5 tips from Fearne Cotton on creating joy in your workplace

The global podcaster and broadcaster shares her insights into mental health and happiness at work, as part of an exclusive YuLife interview.

Yugi the Giraffe - 23 June 2022

Fearne Cotton was once best known as a Radio 1 DJ and the presenter of TV shows like Love Island, The Xtra Factor and Top of the Pops. But all that changed in 2017, when she released her first book, Happy. A Sunday Times bestseller, it was the first in a series talking about Fearne's own experiences with mental health.

It then became the launchpad for a podcast, Happy Place, in which she chats to personalities, thought-leaders and change-makers – ranging from Gary Barlow to Hillary Clinton – about life, love, loss, and everything in-between.

Running since 2018, the show has received over 50 million downloads to date, and continues to top the podcast charts. In 2021 she also launched Happy Place Books, which has already published titles by Lawrence Okolie and Dr Olivia Remes.

In an interview with YuLife Co-Founder and COO Sam Fromson, Fearne reflects on her own career and mental health struggles, and shares advice on how business leaders can build cultures of joy in their workplaces.

Watch the interview here.

1. Be open with each other

Fearne believes that the most important way to build joy in the workplace isn't about the layout of the desks, the interior design, or even the actual work itself. More fundamentally, it's about how people relate and talk to each other.

"If you're working in an office space, the most important thing is for there to be open communication," she explains. "I've worked in quite a lot of offices, because a lot of the jobs I've had – like when I worked at Radio 1 – required me to go into the office every day before the show. And you don't want to walk into an atmosphere that feels sterile."

So how does a company create that relaxed atmosphere, and open culture? For Fearne, it has to start at the top. Rather than walling themselves off from subordinates, seniors need to be as open and approachable as possible.  

“If you're working in an office space, the most important thing is for there to be open communication.”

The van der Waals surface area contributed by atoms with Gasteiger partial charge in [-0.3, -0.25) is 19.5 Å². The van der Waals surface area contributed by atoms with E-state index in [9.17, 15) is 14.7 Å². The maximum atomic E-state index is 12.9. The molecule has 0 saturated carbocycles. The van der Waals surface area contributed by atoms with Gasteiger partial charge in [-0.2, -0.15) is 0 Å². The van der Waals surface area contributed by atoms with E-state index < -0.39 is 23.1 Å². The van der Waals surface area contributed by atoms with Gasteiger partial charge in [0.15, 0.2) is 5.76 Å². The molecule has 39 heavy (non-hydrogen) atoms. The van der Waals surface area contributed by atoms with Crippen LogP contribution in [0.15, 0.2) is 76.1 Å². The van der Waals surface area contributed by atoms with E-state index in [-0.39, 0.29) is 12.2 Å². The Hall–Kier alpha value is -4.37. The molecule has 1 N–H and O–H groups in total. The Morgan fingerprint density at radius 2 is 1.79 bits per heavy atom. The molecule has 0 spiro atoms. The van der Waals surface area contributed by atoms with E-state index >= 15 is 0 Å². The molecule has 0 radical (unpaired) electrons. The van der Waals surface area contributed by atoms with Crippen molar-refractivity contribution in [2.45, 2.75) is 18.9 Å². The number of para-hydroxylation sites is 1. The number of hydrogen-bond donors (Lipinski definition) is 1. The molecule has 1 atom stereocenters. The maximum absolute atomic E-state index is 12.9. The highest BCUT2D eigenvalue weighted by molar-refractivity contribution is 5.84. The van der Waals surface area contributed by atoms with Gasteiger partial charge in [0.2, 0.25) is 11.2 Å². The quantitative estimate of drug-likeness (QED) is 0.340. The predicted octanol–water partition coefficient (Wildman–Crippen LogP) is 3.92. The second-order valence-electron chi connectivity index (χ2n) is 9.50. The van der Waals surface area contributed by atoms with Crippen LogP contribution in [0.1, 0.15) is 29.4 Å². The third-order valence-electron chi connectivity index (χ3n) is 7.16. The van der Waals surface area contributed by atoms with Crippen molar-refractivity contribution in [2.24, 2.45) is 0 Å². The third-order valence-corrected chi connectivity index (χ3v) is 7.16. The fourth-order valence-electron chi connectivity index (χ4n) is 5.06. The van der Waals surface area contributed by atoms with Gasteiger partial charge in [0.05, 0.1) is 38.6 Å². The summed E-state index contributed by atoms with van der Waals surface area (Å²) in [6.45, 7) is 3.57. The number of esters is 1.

"It's important for CEOs and managers to have that accessibility; that people can come to them freely, and see that they're showing vulnerability," she says. "That means being able to discuss life openly and talk about human feelings and life-related stuff, rather than just being work. If there's that human approach from the top, then everybody else relaxes into that, and feels they can also turn up to work in whatever mood they're in that day… without having to put a suit of armour on."

As a manager, it's tempting to hide any problems or stresses you're experiencing, and project an image of infallibility – but Fearne believes showing vulnerability is a good thing.

"If your team know it's hard for you, and people can see you have days where you're struggling, or you're overwhelmed or whatever, that's to be commended," she argues. "Because otherwise, employees look at the boss and go: 'It's alright for them. They know what they're doing. They feel confident and they've got it all sussed.'

"But in reality, when you turn up to work, you might not have slept because you've got four kids, or whatever it might be. And so I think it's really good that managers can be open enough to say: 'Yeah, I've had a tough morning at home or I didn't sleep last night; I'm feeling a bit wobbly…' That gives others permission to go, 'Oh, I'm not feeling great either'. Or, on good days, to boost everybody else. Like, 'I'm being resilient today, I'm feeling good.' I think to have that open dialogue is so important."

2. Give yourself a break

We all need to work hard, but Fearne believes that if you never stop working, you're on a hiding to nothing. It's important to make time to take breaks. Although this is something she struggles with herself.

"Making time to give yourself a break is a tough challenge," she says. "Because we're all really hard on ourselves, and always think we could be doing better. I'm saying this for myself more than anyone, because I don't take breaks often enough. And that means that every couple of months, I'll have a period where I feel so overwhelmed; I feel like everything's getting on top of me."

This isn't because she doesn't like her work. In fact, it's the exact opposite. She loves it… and therein lies the problem.